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|Romantic expectations & extraordinary virtues
Written by Robbin
(4/9/2008 3:34 a.m.)
in consequence of the missive, Same here, penned by Line
Emma was very compassionate; and the distresses of the poor were as sure of relief from her personal attention and kindness, her counsel and her patience, as from her purse. She understood their ways, could allow for their ignorance and their temptations, had no romantic expectations of extraordinary virtue from those, for whom education had done so little; entered into their troubles with ready sympathy, and always gave her assistance with as much intelligence as good-will. (Chapter 10)
I questioned Emma’s view of the poor because her expectations and understanding of other people’s motives and capabilities are often disputed by the narrator or Mr. Knightley and IMO she has definite but inaccurate views of several groups of people—in Chapter 3 the Martins must be coarse and unpolished, in Chapter 4 a successful farmer will be completely gross, vulgar, inattentive to appearances thinking of nothing but profit and loss and in Chapter 10 a poor old maid must be a ridiculous, disagreeable, old maid and it seems to me her view no romantic expectations of extraordinary virtue in the poor is just as blanket a view as the others. If Emma is wrong about one group might she not be wrong about the poor too?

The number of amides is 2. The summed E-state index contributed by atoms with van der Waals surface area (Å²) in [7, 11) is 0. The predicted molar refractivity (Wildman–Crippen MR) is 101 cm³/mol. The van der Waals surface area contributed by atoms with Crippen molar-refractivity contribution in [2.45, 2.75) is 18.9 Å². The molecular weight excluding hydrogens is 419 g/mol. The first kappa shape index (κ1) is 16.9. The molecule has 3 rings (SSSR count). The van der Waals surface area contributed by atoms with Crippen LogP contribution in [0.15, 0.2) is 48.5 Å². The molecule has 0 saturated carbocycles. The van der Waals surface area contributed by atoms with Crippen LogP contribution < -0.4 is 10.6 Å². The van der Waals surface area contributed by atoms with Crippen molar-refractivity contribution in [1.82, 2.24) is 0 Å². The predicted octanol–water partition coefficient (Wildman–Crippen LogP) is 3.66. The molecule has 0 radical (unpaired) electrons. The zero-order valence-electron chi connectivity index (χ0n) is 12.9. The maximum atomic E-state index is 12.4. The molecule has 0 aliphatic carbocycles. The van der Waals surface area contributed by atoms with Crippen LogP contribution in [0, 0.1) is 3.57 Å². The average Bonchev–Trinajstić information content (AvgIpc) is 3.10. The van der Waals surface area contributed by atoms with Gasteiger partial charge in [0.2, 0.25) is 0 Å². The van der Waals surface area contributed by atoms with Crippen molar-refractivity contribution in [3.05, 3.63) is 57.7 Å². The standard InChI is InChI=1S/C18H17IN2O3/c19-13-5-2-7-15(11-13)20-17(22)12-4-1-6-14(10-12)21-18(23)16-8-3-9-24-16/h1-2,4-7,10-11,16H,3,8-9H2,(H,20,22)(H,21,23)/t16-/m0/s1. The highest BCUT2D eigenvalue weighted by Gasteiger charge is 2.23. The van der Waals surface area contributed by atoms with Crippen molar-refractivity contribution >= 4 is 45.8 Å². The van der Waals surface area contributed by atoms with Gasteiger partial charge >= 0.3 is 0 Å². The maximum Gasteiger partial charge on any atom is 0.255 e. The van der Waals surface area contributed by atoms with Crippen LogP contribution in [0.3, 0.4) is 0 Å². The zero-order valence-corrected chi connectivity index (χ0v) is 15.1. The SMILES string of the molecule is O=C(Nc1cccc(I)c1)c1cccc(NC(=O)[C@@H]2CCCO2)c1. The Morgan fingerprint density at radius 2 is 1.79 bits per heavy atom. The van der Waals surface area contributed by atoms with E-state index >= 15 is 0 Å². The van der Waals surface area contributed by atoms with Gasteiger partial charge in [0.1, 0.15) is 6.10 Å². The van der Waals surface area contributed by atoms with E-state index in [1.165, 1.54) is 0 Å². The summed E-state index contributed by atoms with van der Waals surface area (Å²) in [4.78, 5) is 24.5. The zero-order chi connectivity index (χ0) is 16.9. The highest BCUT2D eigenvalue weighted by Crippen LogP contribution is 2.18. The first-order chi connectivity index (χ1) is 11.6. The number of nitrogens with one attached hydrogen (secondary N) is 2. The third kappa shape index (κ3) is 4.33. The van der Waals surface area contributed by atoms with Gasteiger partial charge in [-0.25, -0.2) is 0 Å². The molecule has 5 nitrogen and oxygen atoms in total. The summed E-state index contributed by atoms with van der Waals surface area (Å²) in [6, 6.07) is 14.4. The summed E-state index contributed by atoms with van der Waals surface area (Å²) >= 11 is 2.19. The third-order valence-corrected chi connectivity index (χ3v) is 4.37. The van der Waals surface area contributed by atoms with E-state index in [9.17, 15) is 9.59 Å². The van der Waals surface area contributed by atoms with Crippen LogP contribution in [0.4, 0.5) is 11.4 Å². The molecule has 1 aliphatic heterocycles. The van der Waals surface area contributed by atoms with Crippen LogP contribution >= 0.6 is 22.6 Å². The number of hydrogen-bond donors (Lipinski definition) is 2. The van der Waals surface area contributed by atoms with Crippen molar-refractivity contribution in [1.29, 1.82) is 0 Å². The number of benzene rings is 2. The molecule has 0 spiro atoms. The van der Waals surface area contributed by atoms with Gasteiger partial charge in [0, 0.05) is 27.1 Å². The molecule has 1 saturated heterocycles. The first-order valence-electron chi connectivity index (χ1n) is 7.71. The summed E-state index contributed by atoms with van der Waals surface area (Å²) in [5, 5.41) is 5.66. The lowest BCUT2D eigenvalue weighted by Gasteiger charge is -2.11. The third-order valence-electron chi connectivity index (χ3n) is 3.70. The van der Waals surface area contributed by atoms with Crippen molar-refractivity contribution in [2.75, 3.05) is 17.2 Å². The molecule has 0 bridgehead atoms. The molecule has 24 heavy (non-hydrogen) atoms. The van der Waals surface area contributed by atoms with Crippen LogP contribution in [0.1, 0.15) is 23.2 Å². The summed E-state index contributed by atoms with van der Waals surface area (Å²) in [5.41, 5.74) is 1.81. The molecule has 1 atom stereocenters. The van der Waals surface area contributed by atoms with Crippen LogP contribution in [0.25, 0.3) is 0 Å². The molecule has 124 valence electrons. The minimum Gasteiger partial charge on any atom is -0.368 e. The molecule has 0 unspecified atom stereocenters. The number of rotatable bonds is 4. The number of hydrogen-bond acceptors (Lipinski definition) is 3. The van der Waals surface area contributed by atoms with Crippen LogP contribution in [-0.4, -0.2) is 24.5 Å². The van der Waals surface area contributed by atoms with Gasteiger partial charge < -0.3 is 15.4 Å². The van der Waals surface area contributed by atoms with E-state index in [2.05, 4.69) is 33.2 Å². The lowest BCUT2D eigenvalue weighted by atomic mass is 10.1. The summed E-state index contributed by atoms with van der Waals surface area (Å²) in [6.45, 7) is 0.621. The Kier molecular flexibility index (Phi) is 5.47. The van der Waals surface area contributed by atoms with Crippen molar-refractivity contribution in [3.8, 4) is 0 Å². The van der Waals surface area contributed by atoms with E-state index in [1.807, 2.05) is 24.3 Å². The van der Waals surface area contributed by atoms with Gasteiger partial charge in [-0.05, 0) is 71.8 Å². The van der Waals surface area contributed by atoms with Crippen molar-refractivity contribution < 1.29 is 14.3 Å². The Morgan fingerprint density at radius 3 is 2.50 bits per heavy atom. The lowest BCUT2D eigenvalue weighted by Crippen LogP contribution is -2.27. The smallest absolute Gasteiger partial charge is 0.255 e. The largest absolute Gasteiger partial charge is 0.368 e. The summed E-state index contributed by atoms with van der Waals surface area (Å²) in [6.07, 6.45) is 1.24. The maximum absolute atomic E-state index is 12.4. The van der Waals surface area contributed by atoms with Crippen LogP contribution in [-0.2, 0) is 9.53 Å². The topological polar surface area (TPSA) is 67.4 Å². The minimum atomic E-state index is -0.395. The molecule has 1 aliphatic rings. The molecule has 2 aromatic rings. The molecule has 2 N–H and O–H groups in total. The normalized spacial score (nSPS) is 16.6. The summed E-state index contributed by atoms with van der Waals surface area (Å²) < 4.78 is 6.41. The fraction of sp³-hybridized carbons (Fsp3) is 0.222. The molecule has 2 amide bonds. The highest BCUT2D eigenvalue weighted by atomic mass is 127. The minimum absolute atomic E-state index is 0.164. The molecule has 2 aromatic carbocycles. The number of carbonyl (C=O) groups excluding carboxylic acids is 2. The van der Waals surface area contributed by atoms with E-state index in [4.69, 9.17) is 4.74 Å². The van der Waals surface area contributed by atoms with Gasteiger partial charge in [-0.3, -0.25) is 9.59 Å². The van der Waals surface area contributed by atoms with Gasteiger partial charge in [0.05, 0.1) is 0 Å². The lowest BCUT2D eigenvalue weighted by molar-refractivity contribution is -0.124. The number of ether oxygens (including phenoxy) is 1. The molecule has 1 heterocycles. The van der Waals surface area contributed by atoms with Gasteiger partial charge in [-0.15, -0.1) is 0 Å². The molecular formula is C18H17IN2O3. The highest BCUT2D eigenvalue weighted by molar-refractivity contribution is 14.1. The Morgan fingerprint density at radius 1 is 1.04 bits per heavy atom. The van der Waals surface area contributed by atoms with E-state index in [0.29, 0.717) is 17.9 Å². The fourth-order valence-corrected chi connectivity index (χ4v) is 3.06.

Emma’s thoughts about the poor also reflect on opinions she has of particular people in ways I find interesting which may suggest her view of the poor is off.
Emma expects no romantic expectations of extraordinary virtue from Mr. Martin but in fact he is presented as having such extraordinary virtues for a man of his status that Mr. Knightley sees him as a gentleman-farmer with a mind of true gentility. Emma can not or will not see Mr. Martin’s good points so perhaps she is just as blind to any possibility of extraordinary virtues among the poor. On the other hand, Emma has romantic expectations for Harriet who she castes as a pretty parlor boarder who is in reality the daughter of a gentleman of fortune—these are extraordinary virtues indeed but as far as I can tell have no basis in reality. Mr. Knightly tells Emma in Chapter 8 that her infatuation with Harriet blinds her. It seems to me in Emma thinks she understands Harriet and Mr. Martin but her expectations or lack of them seem to be wrong.
I am not attempting to relieve Emma of the considerable kindness, compassion and good-will she shows to the cottagers in Chapter 10 and my view has been gentled but I am not convinced her views of the poor are as unapproachable as Sir Walter would like his shrubberies to be. (;D)
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